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The new series "The Americans" (Wednesday, 10 p.m., FX) revolves around a couple in an arranged marriage, parenting two children and trying to blend in while living in and spying on a foreign country.
Viewers will identify with them, will root for them, and will line up behind them.
And Philip (Matthew Rhys) and Elizabeth Jennings (Keri Russell) are KGB spies posing as Americans and living in Washington, D.C., in the early 1980s.
It's tough enough to be Russian spies raising a 13-year-old daughter (Holly Taylor) and a 10-year-old son (Keidrich Sellati). It's even tougher when an FBI agent (Noah Emmerich) moves in next door.
"They're going to try and undermine the U.S. government," said executive producer/creator Joe Weisberg, who spent four years working for the CIA. "They're going to try to have the Soviet Union win in the Cold War. We know that's not going to work out too well for them, but that's the side to be on."
"The Americans" is not anti-American. It's not pro-Soviet. It's an engrossing character drama about a couple with the most complicated of lives.
"I think we would all very much like Philip and Elizabeth to have a happy, healthy marriage that goes on for a long time," Weisberg said. "And then in the Cold War, although it might be a little bit difficult to believe and get used to, we want you to root for the KGB."
The show is a period piece that begins just after Ronald Reagan has been elected president. And that three-plus decade time frame lends some distance to this story. It's easier to root for spies who are working for the country that lost the Cold War, a country that no longer exists.
Weisberg said it would be "completely impossible" to tell this kind of story about al-Qaida today. And it would have been impossible to do a show about KGB spies "even 10 years after the Cold War." "But I think enough time has passed now that people are willing to look into their hearts and see them as people we can understand."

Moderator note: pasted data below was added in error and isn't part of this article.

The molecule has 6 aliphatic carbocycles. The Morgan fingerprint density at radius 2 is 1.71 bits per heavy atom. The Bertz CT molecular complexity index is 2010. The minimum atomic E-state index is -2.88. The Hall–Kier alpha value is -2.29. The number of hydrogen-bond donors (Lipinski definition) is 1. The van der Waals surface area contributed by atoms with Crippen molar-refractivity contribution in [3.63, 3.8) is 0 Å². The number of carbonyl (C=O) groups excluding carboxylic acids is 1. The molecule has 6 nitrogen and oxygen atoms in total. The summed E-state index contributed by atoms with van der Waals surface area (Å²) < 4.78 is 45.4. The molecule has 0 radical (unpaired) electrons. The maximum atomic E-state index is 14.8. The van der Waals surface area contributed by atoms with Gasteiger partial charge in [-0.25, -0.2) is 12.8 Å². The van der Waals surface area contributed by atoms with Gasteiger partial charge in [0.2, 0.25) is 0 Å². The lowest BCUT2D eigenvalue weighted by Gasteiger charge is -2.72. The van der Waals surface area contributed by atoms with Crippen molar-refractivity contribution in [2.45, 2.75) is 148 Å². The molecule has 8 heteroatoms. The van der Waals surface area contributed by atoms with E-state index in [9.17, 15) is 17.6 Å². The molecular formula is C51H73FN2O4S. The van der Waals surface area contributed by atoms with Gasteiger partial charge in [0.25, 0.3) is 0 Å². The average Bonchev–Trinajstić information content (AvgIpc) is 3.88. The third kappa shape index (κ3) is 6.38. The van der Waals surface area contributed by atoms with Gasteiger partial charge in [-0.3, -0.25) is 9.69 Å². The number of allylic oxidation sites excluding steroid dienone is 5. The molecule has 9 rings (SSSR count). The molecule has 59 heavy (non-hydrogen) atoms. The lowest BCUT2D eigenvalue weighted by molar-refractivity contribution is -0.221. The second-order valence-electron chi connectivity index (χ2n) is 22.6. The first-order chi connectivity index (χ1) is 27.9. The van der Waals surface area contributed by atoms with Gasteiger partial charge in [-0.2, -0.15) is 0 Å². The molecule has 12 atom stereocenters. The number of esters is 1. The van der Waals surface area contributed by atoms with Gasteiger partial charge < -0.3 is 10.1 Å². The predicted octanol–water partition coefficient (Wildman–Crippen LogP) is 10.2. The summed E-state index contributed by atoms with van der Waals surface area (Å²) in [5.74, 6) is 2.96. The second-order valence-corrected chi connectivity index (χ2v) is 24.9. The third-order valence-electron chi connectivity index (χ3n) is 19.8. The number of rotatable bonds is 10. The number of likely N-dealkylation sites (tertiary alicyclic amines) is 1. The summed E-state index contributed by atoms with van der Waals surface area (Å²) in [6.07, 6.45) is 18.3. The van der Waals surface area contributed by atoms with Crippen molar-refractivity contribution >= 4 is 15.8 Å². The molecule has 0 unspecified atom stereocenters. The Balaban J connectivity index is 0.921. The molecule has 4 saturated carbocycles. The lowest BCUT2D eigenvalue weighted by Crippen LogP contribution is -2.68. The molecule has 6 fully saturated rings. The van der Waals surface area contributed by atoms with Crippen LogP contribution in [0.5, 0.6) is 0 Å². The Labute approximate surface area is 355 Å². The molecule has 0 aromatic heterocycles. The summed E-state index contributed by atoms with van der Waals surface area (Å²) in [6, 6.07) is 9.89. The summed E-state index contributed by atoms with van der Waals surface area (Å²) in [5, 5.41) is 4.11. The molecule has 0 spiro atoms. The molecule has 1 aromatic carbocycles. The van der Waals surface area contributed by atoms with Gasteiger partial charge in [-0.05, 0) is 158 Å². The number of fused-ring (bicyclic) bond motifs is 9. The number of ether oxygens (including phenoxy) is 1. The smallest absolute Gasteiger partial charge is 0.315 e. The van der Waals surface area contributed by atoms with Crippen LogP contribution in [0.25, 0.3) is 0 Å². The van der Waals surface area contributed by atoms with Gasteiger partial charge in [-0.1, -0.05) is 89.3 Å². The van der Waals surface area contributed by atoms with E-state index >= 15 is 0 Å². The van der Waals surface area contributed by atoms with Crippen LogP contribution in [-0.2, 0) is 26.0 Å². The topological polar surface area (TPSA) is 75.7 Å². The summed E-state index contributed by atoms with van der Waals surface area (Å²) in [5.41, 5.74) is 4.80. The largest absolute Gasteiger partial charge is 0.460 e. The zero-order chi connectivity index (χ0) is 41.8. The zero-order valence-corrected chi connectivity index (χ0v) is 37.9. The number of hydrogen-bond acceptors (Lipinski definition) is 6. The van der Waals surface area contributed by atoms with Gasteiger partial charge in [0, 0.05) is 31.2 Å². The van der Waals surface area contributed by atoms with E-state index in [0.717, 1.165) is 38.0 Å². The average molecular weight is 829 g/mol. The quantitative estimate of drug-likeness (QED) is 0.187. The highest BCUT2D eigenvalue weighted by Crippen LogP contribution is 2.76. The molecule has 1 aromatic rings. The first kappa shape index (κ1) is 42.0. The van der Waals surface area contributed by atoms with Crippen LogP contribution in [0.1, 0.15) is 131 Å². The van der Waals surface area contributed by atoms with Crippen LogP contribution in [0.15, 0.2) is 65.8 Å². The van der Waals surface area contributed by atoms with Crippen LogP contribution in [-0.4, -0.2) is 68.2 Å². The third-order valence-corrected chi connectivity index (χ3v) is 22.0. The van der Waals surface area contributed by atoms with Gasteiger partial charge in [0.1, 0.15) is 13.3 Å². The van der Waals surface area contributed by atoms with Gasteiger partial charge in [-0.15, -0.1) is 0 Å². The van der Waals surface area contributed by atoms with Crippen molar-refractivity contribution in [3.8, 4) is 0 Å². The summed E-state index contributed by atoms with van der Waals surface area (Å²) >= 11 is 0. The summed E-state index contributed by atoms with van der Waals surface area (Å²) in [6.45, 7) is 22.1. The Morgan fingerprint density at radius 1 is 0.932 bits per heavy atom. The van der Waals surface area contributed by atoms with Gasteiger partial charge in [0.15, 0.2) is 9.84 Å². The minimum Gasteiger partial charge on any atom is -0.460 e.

As unlikely as it sounds, he's absolutely right. "The Americans" is a very promising series, and it's easy to identify with the two lead characters. They're a couple, but they were assigned as a couple. And they don't always see eye-to-eye.
For example, Philip is ready to give up their lives as spies and defect; Elizabeth isn't. And hers is the stronger personality.
"Yeah, she scares the (expletive) out of me," actor Matthew Rhys said at a press conference talking about his onscreen wife.
"Like all wives do," Russell said.
"Yeah," Rhys agreed. " 'Honey, let's defect.' 'No, OK?' 'OK. Whatever you want.' "
They weren't entirely joking. There's something so natural about these characters, it's startling.
And that natural chemistry is what makes "The Americans" work.
Scott D. Pierce covers television for The Salt Lake Tribune. Email him at firstname.lastname@example.org; follow him on Twitter @ScottDPierce.